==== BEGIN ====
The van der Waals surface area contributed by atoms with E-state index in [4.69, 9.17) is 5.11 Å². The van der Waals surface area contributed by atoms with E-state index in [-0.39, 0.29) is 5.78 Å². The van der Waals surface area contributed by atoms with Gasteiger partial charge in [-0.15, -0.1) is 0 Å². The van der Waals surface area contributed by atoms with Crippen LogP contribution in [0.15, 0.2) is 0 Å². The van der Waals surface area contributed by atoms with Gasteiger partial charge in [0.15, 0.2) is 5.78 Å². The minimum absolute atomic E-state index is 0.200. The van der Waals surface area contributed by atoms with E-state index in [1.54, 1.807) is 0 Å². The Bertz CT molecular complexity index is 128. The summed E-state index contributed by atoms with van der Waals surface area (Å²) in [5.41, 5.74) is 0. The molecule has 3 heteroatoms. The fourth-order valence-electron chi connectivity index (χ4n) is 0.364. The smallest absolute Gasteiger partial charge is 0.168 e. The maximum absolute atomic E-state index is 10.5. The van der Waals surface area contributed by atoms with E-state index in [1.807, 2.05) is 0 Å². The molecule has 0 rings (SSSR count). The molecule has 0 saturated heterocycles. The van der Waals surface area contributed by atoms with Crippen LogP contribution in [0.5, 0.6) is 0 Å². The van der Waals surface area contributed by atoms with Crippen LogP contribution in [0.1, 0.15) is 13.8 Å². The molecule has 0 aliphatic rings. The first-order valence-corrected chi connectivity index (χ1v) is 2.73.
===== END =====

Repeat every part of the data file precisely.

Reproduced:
The van der Waals surface area contributed by atoms with E-state index in [4.69, 9.17) is 5.11 Å². The van der Waals surface area contributed by atoms with E-state index in [-0.39, 0.29) is 5.78 Å². The van der Waals surface area contributed by atoms with Gasteiger partial charge in [-0.15, -0.1) is 0 Å². The van der Waals surface area contributed by atoms with Crippen LogP contribution in [0.15, 0.2) is 0 Å². The van der Waals surface area contributed by atoms with Gasteiger partial charge in [0.15, 0.2) is 5.78 Å². The minimum absolute atomic E-state index is 0.200. The van der Waals surface area contributed by atoms with E-state index in [1.54, 1.807) is 0 Å². The Bertz CT molecular complexity index is 128. The summed E-state index contributed by atoms with van der Waals surface area (Å²) in [5.41, 5.74) is 0. The molecule has 3 heteroatoms. The fourth-order valence-electron chi connectivity index (χ4n) is 0.364. The smallest absolute Gasteiger partial charge is 0.168 e. The maximum absolute atomic E-state index is 10.5. The van der Waals surface area contributed by atoms with E-state index in [1.807, 2.05) is 0 Å². The molecule has 0 rings (SSSR count). The molecule has 0 saturated heterocycles. The van der Waals surface area contributed by atoms with Crippen LogP contribution in [0.5, 0.6) is 0 Å². The van der Waals surface area contributed by atoms with Crippen LogP contribution in [0.1, 0.15) is 13.8 Å². The molecule has 0 aliphatic rings. The first-order valence-corrected chi connectivity index (χ1v) is 2.73.